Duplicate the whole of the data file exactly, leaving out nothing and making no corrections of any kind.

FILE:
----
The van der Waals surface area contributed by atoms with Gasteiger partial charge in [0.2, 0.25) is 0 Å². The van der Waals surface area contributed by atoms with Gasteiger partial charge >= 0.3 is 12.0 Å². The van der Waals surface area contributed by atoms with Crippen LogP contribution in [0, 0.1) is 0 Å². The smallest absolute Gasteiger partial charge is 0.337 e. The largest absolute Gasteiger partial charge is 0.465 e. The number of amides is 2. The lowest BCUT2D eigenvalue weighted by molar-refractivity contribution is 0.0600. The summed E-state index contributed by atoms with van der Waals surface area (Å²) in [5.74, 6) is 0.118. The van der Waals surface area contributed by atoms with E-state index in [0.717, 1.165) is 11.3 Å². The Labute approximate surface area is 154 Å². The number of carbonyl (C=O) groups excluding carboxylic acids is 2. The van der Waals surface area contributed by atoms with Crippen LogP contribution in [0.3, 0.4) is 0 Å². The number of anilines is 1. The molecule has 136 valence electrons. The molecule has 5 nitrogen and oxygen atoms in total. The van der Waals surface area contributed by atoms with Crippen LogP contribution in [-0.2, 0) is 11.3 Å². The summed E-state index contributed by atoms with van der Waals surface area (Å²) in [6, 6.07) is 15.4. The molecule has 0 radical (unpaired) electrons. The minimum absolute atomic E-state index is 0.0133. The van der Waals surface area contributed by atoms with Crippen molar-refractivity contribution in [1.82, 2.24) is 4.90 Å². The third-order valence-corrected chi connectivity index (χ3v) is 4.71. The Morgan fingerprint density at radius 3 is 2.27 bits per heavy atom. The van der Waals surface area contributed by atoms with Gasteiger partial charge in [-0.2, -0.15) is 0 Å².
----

The van der Waals surface area contributed by atoms with Gasteiger partial charge in [0.2, 0.25) is 0 Å². The van der Waals surface area contributed by atoms with Gasteiger partial charge >= 0.3 is 12.0 Å². The van der Waals surface area contributed by atoms with Crippen LogP contribution in [0, 0.1) is 0 Å². The smallest absolute Gasteiger partial charge is 0.337 e. The largest absolute Gasteiger partial charge is 0.465 e. The number of amides is 2. The lowest BCUT2D eigenvalue weighted by molar-refractivity contribution is 0.0600. The summed E-state index contributed by atoms with van der Waals surface area (Å²) in [5.74, 6) is 0.118. The van der Waals surface area contributed by atoms with E-state index in [0.717, 1.165) is 11.3 Å². The Labute approximate surface area is 154 Å². The number of carbonyl (C=O) groups excluding carboxylic acids is 2. The van der Waals surface area contributed by atoms with Crippen LogP contribution in [0.3, 0.4) is 0 Å². The number of anilines is 1. The molecule has 136 valence electrons. The molecule has 5 nitrogen and oxygen atoms in total. The van der Waals surface area contributed by atoms with Crippen LogP contribution in [-0.2, 0) is 11.3 Å². The summed E-state index contributed by atoms with van der Waals surface area (Å²) in [6, 6.07) is 15.4. The molecule has 0 radical (unpaired) electrons. The minimum absolute atomic E-state index is 0.0133. The van der Waals surface area contributed by atoms with Crippen molar-refractivity contribution in [1.82, 2.24) is 4.90 Å². The third-order valence-corrected chi connectivity index (χ3v) is 4.71. The Morgan fingerprint density at radius 3 is 2.27 bits per heavy atom. The van der Waals surface area contributed by atoms with Gasteiger partial charge in [-0.2, -0.15) is 0 Å².